Last year proved to be a blockbuster year for ransomware as attacks increased some 715%. If recent statements from the director of the FBI comparing ransomware to terrorism are any indication, this trend shows no sign of slowing down anytime soon. With more companies moving data storage to the cloud, data protection against ransomware needs to become a top priority for organizations fast. But just as data storage has become more complex, so too have the forces threatening it.
In response to these attacks in the US, the White House recently released a new Executive Order (EO) on cybersecurity. While this is not a law, it represents a major shift in attitude towards cybersecurity. If this executive order does what it is intended to do, shifting the emphasis from reaction to prevention, the net result should be reduced costs for companies. It will raise the security bar for everyone — improving resilience for U.S. companies, and as a result, America’s resilience to cyber attacks. This is also a matter of national security and trust. The EO says: “the trust we place in our digital infrastructure should be proportional to how trustworthy and transparent that infrastructure is, and to the consequences we will incur if that trust is misplaced.”
In order for security teams to ensure their data is secure, they need to adopt practices that make their data one of their best lines of defense, as opposed to the last line of defense. In this article, we’ll explore how security and data teams can move security to the point of data and better protect their business from the nasty fallout of having to pay a ransom.
It’s all in the immutability
To most major enterprises, data is a valuable asset and essential to everything from go-to-market strategies to customer experience. Protecting this asset starts in its management.
To ensure the data’s safety, companies should adopt a unilateral approach to data management based on immutability. Immutable, by definition, means the state is set or inflexible once constructed — it cannot be changed by any internal or external force. To adopt this approach to data management, those responsible for governance need to be sure they ingest, manage, and store data immutably; any modifications are made using a new copy — leaving the original untarnished; and all of this should be done continuously using automation.
Ransomware is constantly advancing, putting the integrity of backups at greater risk. Immutable data cannot be encrypted after the fact. Immutable data is immune to this type of malicious activity — if a company detects signs of a ransomware attack, it can leverage immutable backups to instantly recover to a previous healthy state, malware-free.
Keeping an eye on your data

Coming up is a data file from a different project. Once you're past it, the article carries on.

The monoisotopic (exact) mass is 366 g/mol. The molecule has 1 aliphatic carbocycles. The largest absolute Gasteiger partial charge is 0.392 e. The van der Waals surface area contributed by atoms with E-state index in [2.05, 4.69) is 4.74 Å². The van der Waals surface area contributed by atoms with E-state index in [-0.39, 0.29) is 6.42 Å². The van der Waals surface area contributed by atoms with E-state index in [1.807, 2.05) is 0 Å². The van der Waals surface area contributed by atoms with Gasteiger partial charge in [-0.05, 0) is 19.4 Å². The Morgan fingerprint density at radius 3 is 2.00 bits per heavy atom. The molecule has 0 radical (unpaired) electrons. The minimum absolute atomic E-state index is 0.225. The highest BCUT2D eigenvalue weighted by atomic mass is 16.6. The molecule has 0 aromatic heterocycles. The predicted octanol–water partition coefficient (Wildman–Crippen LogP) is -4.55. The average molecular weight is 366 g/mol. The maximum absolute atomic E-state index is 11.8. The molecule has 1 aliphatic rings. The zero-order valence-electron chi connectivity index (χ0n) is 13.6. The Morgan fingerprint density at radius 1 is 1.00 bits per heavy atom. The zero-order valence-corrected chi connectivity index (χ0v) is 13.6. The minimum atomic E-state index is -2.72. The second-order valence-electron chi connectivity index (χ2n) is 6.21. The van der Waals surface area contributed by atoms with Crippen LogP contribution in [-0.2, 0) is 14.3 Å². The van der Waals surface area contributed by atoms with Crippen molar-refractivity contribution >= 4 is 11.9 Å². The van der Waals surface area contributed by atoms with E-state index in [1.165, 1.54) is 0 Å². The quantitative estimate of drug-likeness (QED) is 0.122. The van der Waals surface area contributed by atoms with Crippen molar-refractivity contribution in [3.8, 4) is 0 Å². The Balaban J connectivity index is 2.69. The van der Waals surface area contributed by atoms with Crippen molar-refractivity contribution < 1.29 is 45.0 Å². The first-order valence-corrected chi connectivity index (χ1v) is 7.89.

Beyond adopting specific technologies like immutability, CIOs, CISOs, and data management teams should adopt new attitudes towards monitoring data. For a long time, data security and the roles of those responsible for it have been built around the idea of a perimeter. Data is fenced in by security protocols designed to keep bad actors out. However, as ransomware attacks grow more complex, security professionals must recognize the importance of monitoring their data and users’ interactions with it.
There are plenty of factors that dictate the outcome of a ransomware attack after a company’s data has been breached, but one of the most crucial factors to a swift recovery is the ability to recognize the scale of the attack. Better data monitoring practices make determining the scale of an attack — including where it came from and what data may have been impacted — much faster.
The lengthy process of identifying an attack’s scale is expedited by security protocols designed to recognize aberrant behaviors as users try to get access to sensitive data. Proactive measures like user behavior monitoring not only expedite the recovery process, but also can potentially prevent a breach by flagging suspicious behavior that might otherwise go unnoticed. Other proactive measures for data monitoring include the adoption of a data classification engine to help determine whether data under attack is sensitive data, personal data, or regulated data, and an orchestration engine to orchestrate ransomware recovery protocol in the event of an attack.
Ransomware attacks aren’t going to stop targeting business data anytime soon. As the frequency of attacks increases alongside the growing rate of digital transformation, data security pros have a growing responsibility to do as much as they can to protect their data.
While data has long been considered the most valuable asset to be protected, it’s time for enterprises to adopt approaches that turn their data into one of its best lines of defense. Doing so may be the difference between preventing an attack or becoming another victim of ransomware.